First degree in law


RPFUGB
In the field of LL.M.'s one must have a first degree in law.

In Belgium Law Students can only be admitted to the Bar after having studied law for 5 years. These five years are divided in two degrees. The first one is a Bachelor in Law degree which is general and takes three years. The second one is a Master degree (NOT GRADUATE, But undergraduate I guess), which takes two years and leaves all curricular choices to the students.

In that respect I have discovered that the US would consider the first degree in law the Master degree as we know it (fourth and fifth year of law school), and not the bachelor degree. As only the Master degree grants access to the bar exams. Would You agree?


WOuld it be so that the first degree in law is the Master degree?
In the field of LL.M.'s one must have a first degree in law.

In Belgium Law Students can only be admitted to the Bar after having studied law for 5 years. These five years are divided in two “degrees”. The first one is a Bachelor in Law degree which is general and takes three years. The second one is a Master degree (NOT GRADUATE, But undergraduate I guess…), which takes two years and leaves all curricular choices to the students.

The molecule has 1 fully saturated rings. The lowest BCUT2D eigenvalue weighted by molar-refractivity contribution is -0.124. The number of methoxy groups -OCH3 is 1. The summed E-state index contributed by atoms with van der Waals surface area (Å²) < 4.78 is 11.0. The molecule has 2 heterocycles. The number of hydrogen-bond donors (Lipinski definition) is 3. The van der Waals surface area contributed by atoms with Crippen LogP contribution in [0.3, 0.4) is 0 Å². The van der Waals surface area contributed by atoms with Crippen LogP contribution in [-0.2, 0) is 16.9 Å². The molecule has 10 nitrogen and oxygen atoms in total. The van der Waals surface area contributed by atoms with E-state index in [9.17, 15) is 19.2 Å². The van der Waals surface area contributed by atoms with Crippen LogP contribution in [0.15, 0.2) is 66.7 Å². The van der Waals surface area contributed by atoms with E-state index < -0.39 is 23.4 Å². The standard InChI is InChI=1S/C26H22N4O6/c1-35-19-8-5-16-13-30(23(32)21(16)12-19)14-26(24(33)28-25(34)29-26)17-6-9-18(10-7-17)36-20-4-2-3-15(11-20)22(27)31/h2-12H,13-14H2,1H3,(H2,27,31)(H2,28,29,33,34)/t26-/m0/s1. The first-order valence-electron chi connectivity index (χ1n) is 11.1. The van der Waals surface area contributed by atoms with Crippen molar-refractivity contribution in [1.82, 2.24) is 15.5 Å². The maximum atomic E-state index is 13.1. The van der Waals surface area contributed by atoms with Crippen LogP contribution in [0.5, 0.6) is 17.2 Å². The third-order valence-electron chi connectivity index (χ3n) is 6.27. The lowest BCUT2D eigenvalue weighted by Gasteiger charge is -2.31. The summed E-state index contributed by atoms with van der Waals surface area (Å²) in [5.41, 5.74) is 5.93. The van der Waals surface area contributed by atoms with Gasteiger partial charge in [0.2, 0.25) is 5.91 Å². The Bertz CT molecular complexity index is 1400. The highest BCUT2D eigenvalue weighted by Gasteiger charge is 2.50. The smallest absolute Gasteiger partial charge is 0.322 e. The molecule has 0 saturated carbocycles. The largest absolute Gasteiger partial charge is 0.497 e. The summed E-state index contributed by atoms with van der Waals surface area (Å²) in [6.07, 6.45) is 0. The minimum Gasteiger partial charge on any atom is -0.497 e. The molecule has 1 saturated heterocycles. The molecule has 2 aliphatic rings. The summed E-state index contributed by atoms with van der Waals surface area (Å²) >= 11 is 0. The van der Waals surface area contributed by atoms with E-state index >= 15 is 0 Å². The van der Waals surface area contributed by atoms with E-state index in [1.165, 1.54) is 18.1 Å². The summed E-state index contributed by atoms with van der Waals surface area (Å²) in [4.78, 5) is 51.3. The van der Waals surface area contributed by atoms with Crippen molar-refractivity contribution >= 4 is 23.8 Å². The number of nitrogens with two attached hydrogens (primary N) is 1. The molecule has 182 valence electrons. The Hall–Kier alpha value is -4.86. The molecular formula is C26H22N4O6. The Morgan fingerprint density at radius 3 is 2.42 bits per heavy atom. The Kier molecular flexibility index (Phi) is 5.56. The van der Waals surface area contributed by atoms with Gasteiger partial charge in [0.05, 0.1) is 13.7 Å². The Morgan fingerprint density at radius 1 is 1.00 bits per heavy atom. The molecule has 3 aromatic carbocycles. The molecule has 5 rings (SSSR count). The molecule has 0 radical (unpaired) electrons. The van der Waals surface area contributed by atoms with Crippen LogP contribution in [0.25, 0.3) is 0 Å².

In that respect I have discovered that the US would consider the first degree in law the Master degree as we know it (fourth and fifth year of law school), and not the bachelor degree. As only the Master degree grants access to the bar exams. Would You agree?


WOuld it be so that the first degree in law is the Master degree?
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The typical student in the USA studies for four years in any subject, which is a bachelor's degree. Then the student studies law for an additional three years, for the JD, which is a first degree in law but a graduate degree. The LLM would then follow that, although (at least before this terrible recession) not many USA students obtain the LLM.

The system here is a little odd then: you earn an LLM (which is by its terms a "masters" after you earn a JD (which is by its terms a "doctor" degree)!
The typical student in the USA studies for four years in any subject, which is a bachelor's degree. Then the student studies law for an additional three years, for the JD, which is a first degree in law but a graduate degree. The LLM would then follow that, although (at least before this terrible recession) not many USA students obtain the LLM.

The system here is a little odd then: you earn an LLM (which is by its terms a "masters" after you earn a JD (which is by its terms a "doctor" degree)!
quote

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